Revisiting MY_Model in CodeIgniter: Copying from Jamie Rumbelow and looking at Eloquent

This tutorial turned into a Github repository.
Please give it a try at:

This tutorial is a work in progress created at 2015.02.11 and updated at 2015.02.17. It’s tested with CodeIgniter 3.

Well… It’s that time when we should stop repeating ourselves. The DRY philosophy tells us that maybe we should use our time doing things faster than repeating the same steps for basic CRUD in our models. I’ve talked about the MY_Model subject in the past, but we can improve a lot on that.

A few years ago, Jamie Rumbelow wrote a great book named CodeIgniter Handbook in three volumes, in which he manages to bring Ruby philosophy in the world of CodeIgniter. In the book he talks about Convention over Configuration, trying to apply design principles like Don’t Repeat Yourself (DRY) and RESTful style to CodeIgniter.

He starts the book writing about his MY_Model, model which is freely accessible on Github ( I would really advise you to try his MY_Model, and you won’t regret it.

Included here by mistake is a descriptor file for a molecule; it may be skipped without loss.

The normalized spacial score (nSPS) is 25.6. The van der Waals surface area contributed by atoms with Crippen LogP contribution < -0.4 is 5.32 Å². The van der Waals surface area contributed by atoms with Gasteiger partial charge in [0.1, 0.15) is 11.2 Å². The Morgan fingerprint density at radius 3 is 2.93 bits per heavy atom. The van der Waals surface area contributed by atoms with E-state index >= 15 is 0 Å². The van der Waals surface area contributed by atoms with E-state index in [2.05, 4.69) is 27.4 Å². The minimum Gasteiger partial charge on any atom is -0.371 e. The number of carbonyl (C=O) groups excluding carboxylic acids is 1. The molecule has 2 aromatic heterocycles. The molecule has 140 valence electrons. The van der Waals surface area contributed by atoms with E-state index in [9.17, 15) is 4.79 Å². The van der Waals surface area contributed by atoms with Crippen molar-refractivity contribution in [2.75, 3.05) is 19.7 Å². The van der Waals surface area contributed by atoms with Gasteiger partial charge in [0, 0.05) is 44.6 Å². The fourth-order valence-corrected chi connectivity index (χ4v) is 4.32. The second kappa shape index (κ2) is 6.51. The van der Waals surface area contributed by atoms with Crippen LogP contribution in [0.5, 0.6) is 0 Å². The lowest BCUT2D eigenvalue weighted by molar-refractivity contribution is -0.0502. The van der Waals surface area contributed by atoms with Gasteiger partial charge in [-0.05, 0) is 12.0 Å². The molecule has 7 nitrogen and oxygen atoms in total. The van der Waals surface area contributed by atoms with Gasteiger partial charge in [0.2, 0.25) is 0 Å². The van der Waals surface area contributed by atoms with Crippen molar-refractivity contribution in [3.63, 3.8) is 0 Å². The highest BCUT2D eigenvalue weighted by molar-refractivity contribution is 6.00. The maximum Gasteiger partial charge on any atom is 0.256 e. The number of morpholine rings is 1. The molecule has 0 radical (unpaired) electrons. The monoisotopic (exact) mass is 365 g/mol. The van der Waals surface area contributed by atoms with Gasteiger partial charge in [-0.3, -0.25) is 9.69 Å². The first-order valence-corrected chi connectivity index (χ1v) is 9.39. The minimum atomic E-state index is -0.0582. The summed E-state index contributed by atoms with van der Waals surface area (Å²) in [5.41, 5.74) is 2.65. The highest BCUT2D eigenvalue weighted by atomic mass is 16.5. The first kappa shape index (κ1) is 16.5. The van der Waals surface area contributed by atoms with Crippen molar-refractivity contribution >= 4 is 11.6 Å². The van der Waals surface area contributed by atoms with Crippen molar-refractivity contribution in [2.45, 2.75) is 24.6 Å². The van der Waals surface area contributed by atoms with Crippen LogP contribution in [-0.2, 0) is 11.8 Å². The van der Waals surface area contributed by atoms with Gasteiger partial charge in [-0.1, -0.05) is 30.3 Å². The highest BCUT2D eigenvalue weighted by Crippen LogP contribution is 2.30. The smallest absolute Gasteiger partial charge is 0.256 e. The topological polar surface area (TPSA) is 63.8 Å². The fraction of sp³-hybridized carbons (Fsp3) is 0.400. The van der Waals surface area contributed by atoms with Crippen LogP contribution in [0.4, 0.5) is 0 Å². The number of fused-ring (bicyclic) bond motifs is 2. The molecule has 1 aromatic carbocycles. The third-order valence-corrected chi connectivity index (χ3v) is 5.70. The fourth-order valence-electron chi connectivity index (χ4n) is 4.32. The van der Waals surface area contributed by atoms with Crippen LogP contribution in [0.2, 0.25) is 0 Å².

This post is actually not about Jamie’s model, but about plagiarism, or, if you will, about learning how to make your own MY_Model by copying from the best.

Before we dive into the problem, let’s see the “rules of engagement”:

  • one model must reflect the one table
  • table names must be in plural
  • model names must be in singular with the “_model” at the end
  • each table should contain an id

Taking this into consideration, let’s start the project by creating a MY_Model inside the application/core directory.

We will start the file with a commented example of how to use the MY_Model, and then we will start copying Jamie Rumbelow’s model, creating our model having Jamie Rumbelow’s base model as source:

Now, you only have to extend the MY_Model in all your models.

Setting the database connection

There are times when we use different connections depending on what we need them for: for inserting, updating, or deleting we use a connection (which has writing rights), and for selecting we use another connection (which doesn’t have writing rights), so why not “injecting” the connection into our MY_Model.

If you look inside the application/config directory, you should see something in the lines of these:

Now, if you need to have two connections, you can simply add another $db key: